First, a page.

Mariah soon started seeking me out in the library. We discussed Riverdale plot lines and top 40 songs. We analyzed YouTube makeup tutorials and what makes Auntie Anne’s pretzel bites so dang delicious. This is how I approached building relationships with every student I encountered. Rather than push a microphone in their face, I first wanted to understand how they moved through the world.
But the stories of young people are particularly delicate, and I did not include anything in the book that might put a student at risk. I also changed the students’ names in the book because I wanted them to decide whether to identify themselves.
Over time, Mariah began to sprinkle in stories about her life in Basra. She didn’t remember much, but the memories that remained were sharp and vivid. She recalled walking down the street with her eldest sister and fearing the outdoor shower. For months, she told me about her struggle balancing her parents’ traditional expectations and her ache for autonomy and the American mainstream. She kept mentioning a “really bad” episode that ended in a weeklong stay in a hospital psychiatric ward, but always stopped short of the details.
While I knew living with trauma was a central part of many of their lives, I never wanted to suggest that trauma defined their experience.
Then, one day, nearly a year into my reporting, she told me an especially harrowing and heartbreaking story. What I heard was a story of a young person who felt lost, confused, and like they had nowhere left to turn. She spared no details and when she finished, I asked her how she felt. She said it felt good to finally share.
A few days later, I asked about it again. I also reminded Mariah that I was gathering material for a book, and if she decided she didn’t want the story in the final manuscript, she could say so at any time. We continued to meet, and we grew closer over time, and Mariah never did ask me to take the story out.
Mariah’s story is difficult to encounter—as are the stories that so many other young people at Sullivan carry. I thought deeply about how, and whether, to include it. While I knew living with trauma was a central part of many of their lives, I never wanted to suggest that trauma defined their experience, and I wanted to avoid any chance of retriggering it. Refugee High wasn’t going to be a story about students’ endless suffering, but I also wasn’t interested in writing a Pollyannaish portrayal. I decided to include her story, and, with consent, many of the most challenging stories I heard because it gave me, and others, a truer picture of the complicated, and often painful, experience of adjusting to life in America.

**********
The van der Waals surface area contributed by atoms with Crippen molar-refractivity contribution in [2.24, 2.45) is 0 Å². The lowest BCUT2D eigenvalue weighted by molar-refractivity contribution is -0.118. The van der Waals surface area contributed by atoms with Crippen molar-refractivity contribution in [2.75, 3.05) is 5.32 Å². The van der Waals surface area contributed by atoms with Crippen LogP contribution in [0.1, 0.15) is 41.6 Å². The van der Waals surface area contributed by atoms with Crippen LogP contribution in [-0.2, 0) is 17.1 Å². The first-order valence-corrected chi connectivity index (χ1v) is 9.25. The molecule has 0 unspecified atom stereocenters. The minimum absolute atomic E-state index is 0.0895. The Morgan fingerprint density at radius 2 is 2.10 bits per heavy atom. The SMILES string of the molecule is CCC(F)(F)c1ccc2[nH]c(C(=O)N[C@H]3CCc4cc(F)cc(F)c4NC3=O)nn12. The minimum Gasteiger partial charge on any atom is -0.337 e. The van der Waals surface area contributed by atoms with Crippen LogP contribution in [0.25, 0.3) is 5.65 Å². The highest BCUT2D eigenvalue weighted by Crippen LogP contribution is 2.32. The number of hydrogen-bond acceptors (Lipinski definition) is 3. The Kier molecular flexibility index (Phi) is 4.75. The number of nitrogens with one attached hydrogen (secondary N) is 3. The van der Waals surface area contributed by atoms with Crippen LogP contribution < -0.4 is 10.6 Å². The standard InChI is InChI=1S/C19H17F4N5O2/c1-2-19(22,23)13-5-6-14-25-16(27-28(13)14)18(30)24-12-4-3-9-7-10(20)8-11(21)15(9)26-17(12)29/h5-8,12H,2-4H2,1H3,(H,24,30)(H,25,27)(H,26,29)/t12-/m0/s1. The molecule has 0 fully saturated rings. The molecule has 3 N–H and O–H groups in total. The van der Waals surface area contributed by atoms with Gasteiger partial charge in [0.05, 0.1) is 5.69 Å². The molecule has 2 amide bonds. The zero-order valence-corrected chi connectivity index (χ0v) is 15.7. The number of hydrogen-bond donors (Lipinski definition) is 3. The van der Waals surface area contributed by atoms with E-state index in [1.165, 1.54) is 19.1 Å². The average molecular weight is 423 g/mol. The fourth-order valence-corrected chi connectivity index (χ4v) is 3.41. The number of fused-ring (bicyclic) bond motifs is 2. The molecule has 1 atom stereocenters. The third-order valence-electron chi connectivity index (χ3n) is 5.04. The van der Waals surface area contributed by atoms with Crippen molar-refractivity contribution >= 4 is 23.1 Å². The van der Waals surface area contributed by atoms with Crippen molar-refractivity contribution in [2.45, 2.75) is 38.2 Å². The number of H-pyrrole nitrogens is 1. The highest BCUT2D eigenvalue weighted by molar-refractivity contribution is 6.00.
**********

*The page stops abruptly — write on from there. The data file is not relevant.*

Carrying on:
Since finishing my reporting, I have kept in touch with Mariah. She just completed her first year of community college and she’s working, too. She doesn’t watch Riverdale anymore, but she has taken a liking to The Chilling Adventures of Sabrina. It’s now been almost four years since I first met Mariah, and I still find myself wondering what she’s reading, who she’s texting, and which dreams she continues to hold close. Refugee High is by no means the definitive refugee narrative, or even an authoritative one on Sullivan. It is just one version of this story, and I hope it creates avenues for more stories like these to be told. Who knows, maybe one day Mariah will write her own version. I would be first in line to buy it.
Adapted excerpt from Refugee High: Coming of Age in America. Used with the permission of the publisher, The New Press. Copyright © 2021 by Elly Fishman.